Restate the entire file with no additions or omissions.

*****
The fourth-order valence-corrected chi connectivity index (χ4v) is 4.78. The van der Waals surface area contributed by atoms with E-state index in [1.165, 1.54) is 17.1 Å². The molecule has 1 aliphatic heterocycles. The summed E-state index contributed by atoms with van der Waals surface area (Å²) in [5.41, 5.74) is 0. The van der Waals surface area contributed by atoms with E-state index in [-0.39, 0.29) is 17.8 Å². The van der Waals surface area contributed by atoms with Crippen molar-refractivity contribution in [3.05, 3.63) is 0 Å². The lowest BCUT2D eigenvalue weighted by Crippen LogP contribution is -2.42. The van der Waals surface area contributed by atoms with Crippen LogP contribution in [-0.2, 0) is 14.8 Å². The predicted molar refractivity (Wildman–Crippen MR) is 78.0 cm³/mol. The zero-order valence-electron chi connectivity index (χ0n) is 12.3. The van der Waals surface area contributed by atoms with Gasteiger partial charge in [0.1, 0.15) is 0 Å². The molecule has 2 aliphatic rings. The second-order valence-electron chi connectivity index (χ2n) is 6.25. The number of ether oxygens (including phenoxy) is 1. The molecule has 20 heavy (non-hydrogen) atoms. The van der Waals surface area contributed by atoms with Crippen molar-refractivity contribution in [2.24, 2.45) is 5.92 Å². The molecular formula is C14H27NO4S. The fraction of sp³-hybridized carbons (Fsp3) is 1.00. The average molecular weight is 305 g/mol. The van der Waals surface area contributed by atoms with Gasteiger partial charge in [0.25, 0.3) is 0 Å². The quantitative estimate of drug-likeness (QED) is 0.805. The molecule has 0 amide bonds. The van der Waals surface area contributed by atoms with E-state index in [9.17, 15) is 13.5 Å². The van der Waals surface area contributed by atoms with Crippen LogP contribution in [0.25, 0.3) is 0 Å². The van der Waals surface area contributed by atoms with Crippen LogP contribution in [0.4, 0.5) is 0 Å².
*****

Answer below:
The fourth-order valence-corrected chi connectivity index (χ4v) is 4.78. The van der Waals surface area contributed by atoms with E-state index in [1.165, 1.54) is 17.1 Å². The molecule has 1 aliphatic heterocycles. The summed E-state index contributed by atoms with van der Waals surface area (Å²) in [5.41, 5.74) is 0. The van der Waals surface area contributed by atoms with E-state index in [-0.39, 0.29) is 17.8 Å². The van der Waals surface area contributed by atoms with Crippen molar-refractivity contribution in [3.05, 3.63) is 0 Å². The lowest BCUT2D eigenvalue weighted by Crippen LogP contribution is -2.42. The van der Waals surface area contributed by atoms with Crippen LogP contribution in [-0.2, 0) is 14.8 Å². The predicted molar refractivity (Wildman–Crippen MR) is 78.0 cm³/mol. The zero-order valence-electron chi connectivity index (χ0n) is 12.3. The van der Waals surface area contributed by atoms with Gasteiger partial charge in [0.1, 0.15) is 0 Å². The molecule has 2 aliphatic rings. The second-order valence-electron chi connectivity index (χ2n) is 6.25. The number of ether oxygens (including phenoxy) is 1. The molecule has 20 heavy (non-hydrogen) atoms. The van der Waals surface area contributed by atoms with Crippen molar-refractivity contribution in [2.24, 2.45) is 5.92 Å². The molecular formula is C14H27NO4S. The fraction of sp³-hybridized carbons (Fsp3) is 1.00. The average molecular weight is 305 g/mol. The van der Waals surface area contributed by atoms with Gasteiger partial charge in [0.25, 0.3) is 0 Å². The quantitative estimate of drug-likeness (QED) is 0.805. The molecule has 0 amide bonds. The van der Waals surface area contributed by atoms with E-state index in [9.17, 15) is 13.5 Å². The van der Waals surface area contributed by atoms with Crippen LogP contribution in [0.25, 0.3) is 0 Å². The van der Waals surface area contributed by atoms with Crippen LogP contribution in [0.4, 0.5) is 0 Å².